I can’t say My Man Godfrey will become a favorite. While I appreciated the insights and depiction of people who fell in status during the Depression, the two sisters were immature and catty. That’s no surprise because the mother also was an overgrown child.

Screwball comedies are supposed to be silly and over the top. In this regard, the film is a success. I am glad I saw it, but the end didn’t win me over. Perhaps if Irene changed more, perhaps I’d think better.

Spoiler

Continue reading

Lucky Me

As Doris Day just passed away at the age of 97, I figured watching some of her films would be a good memorial. My library displayed their DVDs with Day and I chose Lucky Day at random.

In Lucky Me, Day plays Candy Williams an aspiring singer and dancer who’s very superstitious and won’t walk by a black cat or step on a crack. Any superstition you’ve heard of in America, she won’t test. Williams is part of a struggling troupe of performers led by Phil Silvers, who’s perfect for his part. Candy gets duped by a well-meaning composer and romantic comedy ensues.

Though Lucky Me isn’t Day’s finest film and there are no great classic songs I recognized, the film entertains. It’s a cheerful story which showcases Day’s optimistic style. It’s sure to make you smile. The supporting cast includes Nancy Walker, who I remember from the sitcom Rhoda. Walker’s dancing skill was a nice surprise and Silver was a wonderful father figure in this tale of old showbiz.

Flambards

flambardsLast week I watched an old favorite, Flambards, a British historical drama set in 1910. I first saw this 1979 program in the 80’s and I wondered whether it was available on DVD. Thankfully through my library’s network, I could get them.

In this post-Downton Abbey or Poldark era, I thought perhaps I wouldn’t like Flambards as much as I remembered. While the film seems fuzzy and the sets aren’t as dazzling, I love this program.

Flambards begins with Christina, an orphan who’s been shuffled from aunt to aunt, comes to her uncle’s home. Confined to a wheelchair, Uncle Russell is gruff on a good day. He wakes up and goes to bed barking orders. The rest of the day he’s usually shouting or plotting while drinking port.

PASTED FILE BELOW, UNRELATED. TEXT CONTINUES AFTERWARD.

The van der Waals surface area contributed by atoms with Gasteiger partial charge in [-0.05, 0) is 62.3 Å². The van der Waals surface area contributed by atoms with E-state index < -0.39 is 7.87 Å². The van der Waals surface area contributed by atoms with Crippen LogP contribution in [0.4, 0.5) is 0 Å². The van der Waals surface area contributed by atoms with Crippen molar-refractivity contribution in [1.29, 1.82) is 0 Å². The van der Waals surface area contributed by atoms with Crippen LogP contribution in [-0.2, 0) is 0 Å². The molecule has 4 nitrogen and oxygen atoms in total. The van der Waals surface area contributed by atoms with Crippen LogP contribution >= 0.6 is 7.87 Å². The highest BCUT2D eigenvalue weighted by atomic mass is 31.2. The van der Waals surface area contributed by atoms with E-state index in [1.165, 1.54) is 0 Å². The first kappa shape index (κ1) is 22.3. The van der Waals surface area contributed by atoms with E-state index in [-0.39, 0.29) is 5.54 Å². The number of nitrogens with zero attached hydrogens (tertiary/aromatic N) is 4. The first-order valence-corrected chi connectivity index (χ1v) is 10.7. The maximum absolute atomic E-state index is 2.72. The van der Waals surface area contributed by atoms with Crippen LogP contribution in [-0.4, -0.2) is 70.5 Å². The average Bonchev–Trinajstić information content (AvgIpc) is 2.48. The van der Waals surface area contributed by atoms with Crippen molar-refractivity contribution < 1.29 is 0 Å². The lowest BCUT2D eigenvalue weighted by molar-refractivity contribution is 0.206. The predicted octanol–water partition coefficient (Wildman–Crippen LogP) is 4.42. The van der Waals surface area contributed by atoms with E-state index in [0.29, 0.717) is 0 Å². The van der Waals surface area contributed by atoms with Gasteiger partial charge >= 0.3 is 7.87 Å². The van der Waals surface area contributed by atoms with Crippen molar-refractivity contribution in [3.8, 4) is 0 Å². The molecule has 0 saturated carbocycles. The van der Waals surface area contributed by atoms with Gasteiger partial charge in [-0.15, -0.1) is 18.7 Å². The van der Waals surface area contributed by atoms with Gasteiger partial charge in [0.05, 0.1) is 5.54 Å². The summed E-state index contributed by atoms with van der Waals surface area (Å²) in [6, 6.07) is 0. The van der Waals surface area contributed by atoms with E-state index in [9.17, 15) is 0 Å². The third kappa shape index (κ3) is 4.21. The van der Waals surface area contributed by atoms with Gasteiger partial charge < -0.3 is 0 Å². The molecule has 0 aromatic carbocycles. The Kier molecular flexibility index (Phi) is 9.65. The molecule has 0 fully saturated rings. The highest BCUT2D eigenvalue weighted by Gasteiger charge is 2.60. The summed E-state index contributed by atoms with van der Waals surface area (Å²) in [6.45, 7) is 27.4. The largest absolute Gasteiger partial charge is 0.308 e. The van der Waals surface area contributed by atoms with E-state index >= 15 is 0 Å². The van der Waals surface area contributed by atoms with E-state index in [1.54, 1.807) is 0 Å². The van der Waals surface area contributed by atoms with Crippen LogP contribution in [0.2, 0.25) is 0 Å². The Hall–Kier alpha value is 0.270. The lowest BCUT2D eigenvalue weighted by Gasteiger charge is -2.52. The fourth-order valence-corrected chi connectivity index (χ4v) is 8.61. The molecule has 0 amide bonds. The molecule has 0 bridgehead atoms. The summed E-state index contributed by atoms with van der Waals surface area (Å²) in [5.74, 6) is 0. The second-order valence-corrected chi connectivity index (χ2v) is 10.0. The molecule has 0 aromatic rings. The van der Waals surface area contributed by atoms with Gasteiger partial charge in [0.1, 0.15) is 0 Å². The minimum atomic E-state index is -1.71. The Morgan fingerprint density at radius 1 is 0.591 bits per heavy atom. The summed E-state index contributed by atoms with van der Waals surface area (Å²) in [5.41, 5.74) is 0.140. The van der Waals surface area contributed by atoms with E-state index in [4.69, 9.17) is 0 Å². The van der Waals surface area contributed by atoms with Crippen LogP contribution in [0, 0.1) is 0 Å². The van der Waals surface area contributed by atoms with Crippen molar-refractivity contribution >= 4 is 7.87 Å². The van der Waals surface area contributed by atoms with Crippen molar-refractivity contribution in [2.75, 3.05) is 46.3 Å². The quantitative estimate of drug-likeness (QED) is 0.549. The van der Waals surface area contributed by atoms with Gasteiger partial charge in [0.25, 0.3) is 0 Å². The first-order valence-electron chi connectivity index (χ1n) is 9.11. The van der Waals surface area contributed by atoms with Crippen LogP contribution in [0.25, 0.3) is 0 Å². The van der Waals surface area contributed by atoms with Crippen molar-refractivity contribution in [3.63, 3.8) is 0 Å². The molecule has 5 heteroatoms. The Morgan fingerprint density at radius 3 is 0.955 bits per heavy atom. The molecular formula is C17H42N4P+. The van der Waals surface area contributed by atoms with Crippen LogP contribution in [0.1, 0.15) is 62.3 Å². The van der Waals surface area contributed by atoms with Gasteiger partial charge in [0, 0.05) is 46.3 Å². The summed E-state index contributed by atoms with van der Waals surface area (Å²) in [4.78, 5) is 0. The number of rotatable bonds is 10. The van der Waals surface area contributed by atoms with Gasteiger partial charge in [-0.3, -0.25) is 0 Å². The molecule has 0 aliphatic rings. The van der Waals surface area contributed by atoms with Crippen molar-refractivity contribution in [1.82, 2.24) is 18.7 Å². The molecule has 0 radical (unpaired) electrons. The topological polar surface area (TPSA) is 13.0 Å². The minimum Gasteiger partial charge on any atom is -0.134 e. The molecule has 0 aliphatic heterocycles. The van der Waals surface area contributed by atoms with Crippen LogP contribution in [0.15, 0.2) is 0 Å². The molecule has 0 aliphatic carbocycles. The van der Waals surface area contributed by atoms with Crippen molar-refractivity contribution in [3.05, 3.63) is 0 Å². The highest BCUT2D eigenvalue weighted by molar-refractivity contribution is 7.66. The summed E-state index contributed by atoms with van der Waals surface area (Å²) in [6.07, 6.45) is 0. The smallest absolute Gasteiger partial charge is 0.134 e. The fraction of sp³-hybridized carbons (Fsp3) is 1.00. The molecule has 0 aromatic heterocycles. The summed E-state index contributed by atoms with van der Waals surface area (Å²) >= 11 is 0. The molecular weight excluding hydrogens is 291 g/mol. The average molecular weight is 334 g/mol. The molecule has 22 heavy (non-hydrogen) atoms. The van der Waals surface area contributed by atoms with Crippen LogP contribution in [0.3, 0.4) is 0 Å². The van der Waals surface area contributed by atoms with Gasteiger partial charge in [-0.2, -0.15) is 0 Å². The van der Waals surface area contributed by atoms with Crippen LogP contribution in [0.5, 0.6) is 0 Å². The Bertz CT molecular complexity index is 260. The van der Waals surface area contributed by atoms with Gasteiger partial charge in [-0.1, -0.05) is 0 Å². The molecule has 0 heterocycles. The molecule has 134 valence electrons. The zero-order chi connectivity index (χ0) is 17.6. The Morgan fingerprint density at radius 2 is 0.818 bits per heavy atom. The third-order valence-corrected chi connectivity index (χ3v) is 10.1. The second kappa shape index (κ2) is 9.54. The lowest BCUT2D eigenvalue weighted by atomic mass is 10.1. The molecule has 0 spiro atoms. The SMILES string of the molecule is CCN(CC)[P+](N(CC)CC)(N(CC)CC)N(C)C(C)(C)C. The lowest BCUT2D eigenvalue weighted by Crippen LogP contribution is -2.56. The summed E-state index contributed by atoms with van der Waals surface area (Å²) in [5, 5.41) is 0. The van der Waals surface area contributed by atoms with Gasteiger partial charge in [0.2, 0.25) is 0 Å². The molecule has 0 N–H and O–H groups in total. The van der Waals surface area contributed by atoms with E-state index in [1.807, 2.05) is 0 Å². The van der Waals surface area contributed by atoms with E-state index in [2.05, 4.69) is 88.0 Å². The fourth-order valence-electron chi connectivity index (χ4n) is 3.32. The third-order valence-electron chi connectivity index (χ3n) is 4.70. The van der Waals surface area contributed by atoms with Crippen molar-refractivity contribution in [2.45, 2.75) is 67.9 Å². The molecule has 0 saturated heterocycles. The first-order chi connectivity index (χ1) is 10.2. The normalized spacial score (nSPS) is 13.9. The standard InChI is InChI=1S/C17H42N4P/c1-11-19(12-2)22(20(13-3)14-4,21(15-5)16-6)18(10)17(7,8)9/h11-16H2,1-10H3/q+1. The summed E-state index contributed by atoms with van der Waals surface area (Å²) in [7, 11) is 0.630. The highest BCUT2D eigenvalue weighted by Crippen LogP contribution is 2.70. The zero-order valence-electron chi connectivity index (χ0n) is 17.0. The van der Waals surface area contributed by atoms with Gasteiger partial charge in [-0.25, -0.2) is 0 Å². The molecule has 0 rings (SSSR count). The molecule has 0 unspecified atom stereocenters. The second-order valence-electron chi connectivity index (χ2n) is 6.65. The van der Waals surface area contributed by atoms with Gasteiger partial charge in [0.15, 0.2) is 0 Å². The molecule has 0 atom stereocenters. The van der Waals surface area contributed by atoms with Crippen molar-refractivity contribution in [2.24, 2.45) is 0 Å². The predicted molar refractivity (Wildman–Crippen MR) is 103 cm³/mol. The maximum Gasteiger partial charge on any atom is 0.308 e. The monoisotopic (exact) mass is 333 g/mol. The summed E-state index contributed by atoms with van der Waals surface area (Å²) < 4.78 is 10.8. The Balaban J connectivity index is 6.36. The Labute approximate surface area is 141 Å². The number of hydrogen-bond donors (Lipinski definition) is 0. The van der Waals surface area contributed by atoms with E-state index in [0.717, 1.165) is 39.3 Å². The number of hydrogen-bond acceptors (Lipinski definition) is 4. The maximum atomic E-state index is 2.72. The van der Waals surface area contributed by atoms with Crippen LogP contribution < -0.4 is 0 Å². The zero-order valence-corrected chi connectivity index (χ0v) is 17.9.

When Christina arrives in town, no one’s there to pick her up at the train. Only her cousin William remembered she was coming. Will and Christina are kindred spirits, but Mark, Will’s older brother, is an egotistical, status-conscious, hard drinking churl. Christina’s horrified to learn that the plan is that when she turns 21 in six years, she’s to inherit her money and would then marry Mark so her money may be used to prop up the Flambards estate.

A major conflict in the story is between Mark, the churl, who lives for fox hunting and drinking, and William, the younger brother, who’s fascinated by flying machines, and all things modern. Christina feels both challenged and safe around William, whereas Mark frustrates and maddens her.

Another crucial character is Dick, a stable worker, who teaches Christina to ride. He’s sweet on her, but well aware of his place. Christiana treats Dick as an equal forgetting the class difference. Will tries to get Dick to stop calling him “sir” because he doesn’t support the rigid class structure, but Will sees that such a gesture doesn’t really change anything. After helping Christiana save her old horse from getting eaten by the hounds, Will’s dismissed. The injustice is clear and swift. Though Christina owns up to her part, i.e. she came up with the plan and participated in it as much as Will or Dick, Dick is the online to pay a price. We see how cruel men like Uncle Russel could be, how they used their power.

Flambards has romance, history and conflict, i.e. all the ingredients I need in a good drama. Based on a novel by K.M. Peyton, Flambards is an ideal candidate for a remake. It worked for Poldark, for which next season is its last. The same writer should take on Flambards.

Look – I think you can watch Flambards here.